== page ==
Saturday, August 9, 2014

Hoth - Oathbreaker

I look for love in Alderaan places

Hey BH! Your ragepost about Jari Maenpaa got a lot of circulation around the internet! It showed up on Reddit and MetalSucks even wrote about it! It became the most viewed page on your blog by a longshot within one day! How are you gonna follow that up? Another response to Jari's second cry?

Nah fuck it, let's talk about Star Wars.

Hoth here is a band I checked out for all the most obvious reasons.  I mean come on, look at their logo!  Clearly, these dudes didn't give a fuck about taking themselves too particularly seriously.  If you wanted to name your band something that brought to mind dead, frigid landscapes, Hoth isn't a bad choice.  It's an icy wasteland from a well known fantasy universe, it's not uncommon for metal.  But then shaping your logo like a fucking Tie-Fighter??  Oh hell yeah, let's rock this shit.  Let's have some fun and play some god damned metal, yo!

And that's where I was wrong, because this is played straight as an arrow, with all the dead eyed seriousness of a veteran soldier.  And you know what?  It fits fucking perfectly.  I suppose the darkness of the Star Wars universe has kind of been downplayed in my memory, because for some reason I couldn't possibly imagine this theme being anything other than bombastic and silly.  Apparently The Phantom Menace is all I can recall on a whim.  Fucking trash tainting the classics and yadda yadda this isn't about that.  The point is that Oathbreaker is an incredibly mature album for having such a massive scale to it.

What I mean is that there's a stunning amount of tastefulness and craftsmanship to be found in the songwriting.  The music is put against the backdrop of fighting Robot Jesus, Lord of the Space Gestapo and all of the songs are pretty long (nothing is shorter than five and a half minutes), but the two dudes in the band manage to do the same thing that Gotsu Totsu Kotsu does so well; they keep the songs simple and let them grow organically rather than meticulously structure and orchestrate their direction.  They keep everything grounded and focused instead of just throwing a bunch of shit at the listener in some futile hope of conveying some epic atmosphere.  It's hard to explain but it's something that seems so obvious to me when I hear it.  There are actually a fairly wide variety of styles on display, and none of them ever feel forced or awkward.  You're gonna think I'm crazy, but hear me out on this... Hoth reminds me a lot of Ensiferum.

Stop laughing, I can explain.  Yes, the band is listed everywhere as "melodic death/black metal", and that's not wrong, but the melodies that permeate the foreground of the whole record sound straight out of Markus Toivenen's book.  Ensiferum helped make folk metal popular by blending it with power metal instead of black metal like most bands at the time did (and still do), which gave it a hugely bombastic nature that few bands were really championing back in 2001.  Hoth take that folk/power metal blend of Ensiferum and put it back in a black metal template, if that makes any sense.  Melodic black metal is probably the easiest way to describe what's happening on Oathbreaker, but if you wanted to touch on every genre that makes a prominent appearance, you'd have to say something ridiculous like "Epic Melodic Technical Progressive Atmospheric Black/Death/Thrash/Folk Metal".  There are a shitload of ideas at play here, and they almost all hit bullseye.  Each track seems to have at least one lead melody that carries the song throughout most of the duration, and each and every last one of them runs the risk of getting stuck on loop in your head for days at a time.  And underneath that melodic forefront, you can have songs like "A Blighted Hope" that take a merry melody and twist it into something sorrowful and depressing before throwing it over a very bouncy and triumphant rhythm, completely changing the mood and theme of that melody without changing a note of it.  Contrast that with songs like "Unending Power" that are so visceral and punishing that it could easily be mistaken for a Skeletonwitch song.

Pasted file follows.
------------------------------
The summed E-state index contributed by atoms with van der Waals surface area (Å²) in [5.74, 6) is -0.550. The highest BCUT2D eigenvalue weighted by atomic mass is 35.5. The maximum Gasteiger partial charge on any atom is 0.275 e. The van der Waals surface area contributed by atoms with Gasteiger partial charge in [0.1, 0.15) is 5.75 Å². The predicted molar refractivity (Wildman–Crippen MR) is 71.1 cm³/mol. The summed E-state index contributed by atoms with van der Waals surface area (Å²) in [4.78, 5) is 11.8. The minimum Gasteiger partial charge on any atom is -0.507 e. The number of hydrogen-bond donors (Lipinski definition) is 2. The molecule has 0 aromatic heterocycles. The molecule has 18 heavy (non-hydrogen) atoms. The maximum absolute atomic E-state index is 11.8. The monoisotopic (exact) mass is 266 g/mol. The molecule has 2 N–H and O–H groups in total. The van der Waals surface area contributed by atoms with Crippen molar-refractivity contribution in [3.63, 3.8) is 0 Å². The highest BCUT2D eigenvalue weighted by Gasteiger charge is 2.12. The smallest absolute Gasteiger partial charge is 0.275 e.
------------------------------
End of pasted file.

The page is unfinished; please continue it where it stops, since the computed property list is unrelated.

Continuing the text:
The smorgasbord of stylings on display would mean nothing if the songwriting itself didn't also rule, and of course, it does.  It's hard to really put into words, but I touched on it a bit earlier.  Everything about this just feels organic and well thought out.  The songs are all structurally interesting, never falling into trenches of repetition, and even though every song has at least one extended clean section, they never feel obligatory or needless.  It's just... this is the only place the song could have logically gone from here, so that's where it went.  There's really not a whole lot to complain about here, Oathbreaker is a very solid album that takes vast swaths of several different styles of extreme metal and manages to tie them all coherently together with strong melodies.  I mean, the riffing is pretty decent and the drumming is excellent, but it's really the melodies that make the album worth listening to.  It's impressive how they manage to make it seem like so much is going on while keeping everything simple and never overdoing layers upon layers of bullshit like many bands are prone to doing.  Just listen to the fucking thing already, I pinky promise it's super good.

Also fuck Star Trek, I'm glad Kirk got crushed by a bridge.  Screw you, Tailgunner!

RATING - 89%

1 comment:

  1. Well, This is the first review I have read on this site. This album was in my top three of last year. And honestly, the only thing I disagree with is, 1, it is a high A instead of a B+ for me. and you totally should have labeled it "Epic Melodic Technical Progressive Atmospheric Black/Death/Thrash/Folk Metal". Also, Holy fuck did the Ensiferum comparison hit the nail on the head. I got that vibe as well. Great review!!